Stu Allen & DSO: Making Beautiful Music

It seemed no sooner had I discovered Dark Star Orchestra than lead guitarist John Kadlecik announced he’d be leaving the band to tour with Grateful Dead founding members Bob Weir and Phil Lesh. Quite a coup for the man who founded the single best Grateful Dead “cover” band ever with DSO. But, for anyone who knows them, “cover band” seems too slight a term. It’s almost insulting. What DSO does is so much more than “cover” Grateful Dead songs. They use the Dead’s influence of improvisation to take those Grateful Dead songs and set lists and transport them to places they’d never been before. As far as energy, musicianship and inspiration goes, this is a band lacking in none of the above.

So, suffice it to say, I was seriously depressed to hear that Kadlecik was moving on. Selfish, I know, but I had truly missed the Grateful Dead musical experience and DSO brought it back to life with new breath in a way I never dreamed possible. But without Kadlecik, I thought to myself, the experience and joy would once again disappear from my life so far as the live experience was concerned.

I was wrong.

I didn’t manage to catch DSO touring with temporary guitarist Jeff Mattson. The recordings I’ve heard, however, sounded pretty damn good, I must confess, and I was surprised to say the least. But for this tour, they brought on the post-Jerry Garcia version of JGB’s (Jerry Garcia Band’s) lead singer and guitarist, Stu Allen. Skeptical with good reason, I almost had an “I dare you to knock me over,” attitude toward Stu. And I’m sure I wasn’t alone in this as attendance at Wednesday night’s DSO show at the El Rey Theater in Los Angeles confirmed; the place was 3/4 full compared to last year’s packed house. “No Kadlecik? Why bother?” must have been on several lips of the unattended.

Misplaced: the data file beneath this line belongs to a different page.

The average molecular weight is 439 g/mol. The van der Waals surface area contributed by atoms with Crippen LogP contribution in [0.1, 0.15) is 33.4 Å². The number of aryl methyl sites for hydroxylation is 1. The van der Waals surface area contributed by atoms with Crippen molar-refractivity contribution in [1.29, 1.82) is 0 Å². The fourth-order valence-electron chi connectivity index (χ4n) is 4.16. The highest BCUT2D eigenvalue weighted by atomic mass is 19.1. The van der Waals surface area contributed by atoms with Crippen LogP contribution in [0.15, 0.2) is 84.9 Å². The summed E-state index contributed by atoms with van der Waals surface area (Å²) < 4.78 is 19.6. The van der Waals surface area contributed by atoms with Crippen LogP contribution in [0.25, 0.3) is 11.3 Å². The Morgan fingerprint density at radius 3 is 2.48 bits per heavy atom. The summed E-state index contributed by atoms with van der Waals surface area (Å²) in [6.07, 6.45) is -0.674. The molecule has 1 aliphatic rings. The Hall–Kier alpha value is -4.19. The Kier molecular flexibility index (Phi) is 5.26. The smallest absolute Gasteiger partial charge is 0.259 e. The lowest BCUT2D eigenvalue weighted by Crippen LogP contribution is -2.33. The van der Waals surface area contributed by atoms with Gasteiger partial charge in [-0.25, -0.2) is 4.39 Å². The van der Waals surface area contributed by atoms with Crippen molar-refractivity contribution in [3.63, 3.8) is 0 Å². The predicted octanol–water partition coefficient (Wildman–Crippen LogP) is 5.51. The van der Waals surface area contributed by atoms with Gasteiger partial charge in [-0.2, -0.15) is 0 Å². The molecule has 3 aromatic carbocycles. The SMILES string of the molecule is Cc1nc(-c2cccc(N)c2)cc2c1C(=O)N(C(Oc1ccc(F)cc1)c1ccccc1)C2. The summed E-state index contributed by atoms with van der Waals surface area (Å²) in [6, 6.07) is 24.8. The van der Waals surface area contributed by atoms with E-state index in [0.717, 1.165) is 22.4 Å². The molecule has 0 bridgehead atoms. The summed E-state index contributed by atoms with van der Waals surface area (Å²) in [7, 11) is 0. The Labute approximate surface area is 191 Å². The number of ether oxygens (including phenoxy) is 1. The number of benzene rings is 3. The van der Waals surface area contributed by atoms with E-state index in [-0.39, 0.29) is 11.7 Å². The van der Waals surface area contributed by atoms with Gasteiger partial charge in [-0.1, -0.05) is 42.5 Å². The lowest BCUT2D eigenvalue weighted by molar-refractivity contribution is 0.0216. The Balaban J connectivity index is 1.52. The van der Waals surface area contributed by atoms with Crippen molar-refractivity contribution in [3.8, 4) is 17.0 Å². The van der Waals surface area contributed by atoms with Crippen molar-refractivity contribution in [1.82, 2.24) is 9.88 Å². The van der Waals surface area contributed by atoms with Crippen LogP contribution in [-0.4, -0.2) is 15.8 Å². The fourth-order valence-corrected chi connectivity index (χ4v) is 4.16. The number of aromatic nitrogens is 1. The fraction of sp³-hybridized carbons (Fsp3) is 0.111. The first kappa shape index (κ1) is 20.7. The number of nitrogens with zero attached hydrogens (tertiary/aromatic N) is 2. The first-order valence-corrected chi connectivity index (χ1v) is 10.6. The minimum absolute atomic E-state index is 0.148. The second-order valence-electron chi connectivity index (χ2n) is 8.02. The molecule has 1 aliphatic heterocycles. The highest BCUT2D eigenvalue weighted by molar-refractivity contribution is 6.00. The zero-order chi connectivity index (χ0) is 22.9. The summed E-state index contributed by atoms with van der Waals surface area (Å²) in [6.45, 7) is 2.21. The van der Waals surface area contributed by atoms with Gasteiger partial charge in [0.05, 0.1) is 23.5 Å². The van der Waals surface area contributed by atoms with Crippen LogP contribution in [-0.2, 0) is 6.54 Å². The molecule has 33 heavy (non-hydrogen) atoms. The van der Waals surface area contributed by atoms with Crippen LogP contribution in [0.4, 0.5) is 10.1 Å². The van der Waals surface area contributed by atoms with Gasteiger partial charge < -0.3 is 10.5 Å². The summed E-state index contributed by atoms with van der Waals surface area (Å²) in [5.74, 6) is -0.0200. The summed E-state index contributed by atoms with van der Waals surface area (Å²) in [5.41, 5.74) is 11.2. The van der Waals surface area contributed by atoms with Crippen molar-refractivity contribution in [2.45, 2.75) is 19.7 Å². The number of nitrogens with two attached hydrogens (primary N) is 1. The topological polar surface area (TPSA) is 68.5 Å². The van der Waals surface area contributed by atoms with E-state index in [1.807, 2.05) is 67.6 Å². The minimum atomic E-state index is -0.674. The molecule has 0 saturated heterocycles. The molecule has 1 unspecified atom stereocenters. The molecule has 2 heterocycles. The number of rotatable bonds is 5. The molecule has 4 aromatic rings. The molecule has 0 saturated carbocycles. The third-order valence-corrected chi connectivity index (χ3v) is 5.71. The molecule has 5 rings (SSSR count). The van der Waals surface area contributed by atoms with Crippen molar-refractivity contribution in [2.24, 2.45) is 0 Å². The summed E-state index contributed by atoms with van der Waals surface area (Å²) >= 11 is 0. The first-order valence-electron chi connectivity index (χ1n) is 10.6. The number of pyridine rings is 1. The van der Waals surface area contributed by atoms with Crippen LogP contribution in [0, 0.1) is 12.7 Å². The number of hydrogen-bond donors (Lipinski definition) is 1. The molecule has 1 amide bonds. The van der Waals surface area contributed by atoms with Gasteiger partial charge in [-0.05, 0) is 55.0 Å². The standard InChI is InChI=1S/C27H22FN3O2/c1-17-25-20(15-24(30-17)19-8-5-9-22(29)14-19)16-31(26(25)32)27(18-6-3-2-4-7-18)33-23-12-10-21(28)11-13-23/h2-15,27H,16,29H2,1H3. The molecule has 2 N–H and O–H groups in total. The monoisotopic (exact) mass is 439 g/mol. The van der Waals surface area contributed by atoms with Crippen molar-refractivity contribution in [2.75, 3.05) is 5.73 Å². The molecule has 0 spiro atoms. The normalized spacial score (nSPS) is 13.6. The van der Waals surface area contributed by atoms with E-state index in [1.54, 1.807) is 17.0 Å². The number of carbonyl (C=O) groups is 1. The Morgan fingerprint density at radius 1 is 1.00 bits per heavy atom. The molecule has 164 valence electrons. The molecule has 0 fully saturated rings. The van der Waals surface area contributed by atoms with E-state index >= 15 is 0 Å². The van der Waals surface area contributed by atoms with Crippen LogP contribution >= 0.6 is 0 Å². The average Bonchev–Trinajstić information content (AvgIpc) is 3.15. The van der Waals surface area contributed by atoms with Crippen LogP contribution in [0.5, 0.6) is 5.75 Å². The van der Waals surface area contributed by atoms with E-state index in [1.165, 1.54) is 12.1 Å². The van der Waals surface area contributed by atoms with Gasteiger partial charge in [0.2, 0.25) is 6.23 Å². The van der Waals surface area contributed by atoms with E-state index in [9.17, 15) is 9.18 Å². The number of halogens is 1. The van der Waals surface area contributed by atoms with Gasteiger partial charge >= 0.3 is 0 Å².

But I’ll tell you why.

Stu Allen.

And the rest of the incredible musicians we already know, love and admire.

They are a match made in heaven.

After years of playing in Garcia’s JGB shoes, Allen not only mastered many of Garcia’s signature licks, but he also learned how to take his time; to avoid the quick kill, the instant peak, to let the music find its feet and climb higher and higher until you’re standing atop Everest looking out over the world. Allen helped the already tight musicianship of DSO soar. And while very Garcia-like in his instrumentation, Allen still manages to find his own voice. And now that he’s playing in a Grateful Dead/DSO environment, he’s challenging himself even further and the beneficiaries of such an exercise are the audience who decide to show up and see what’s what.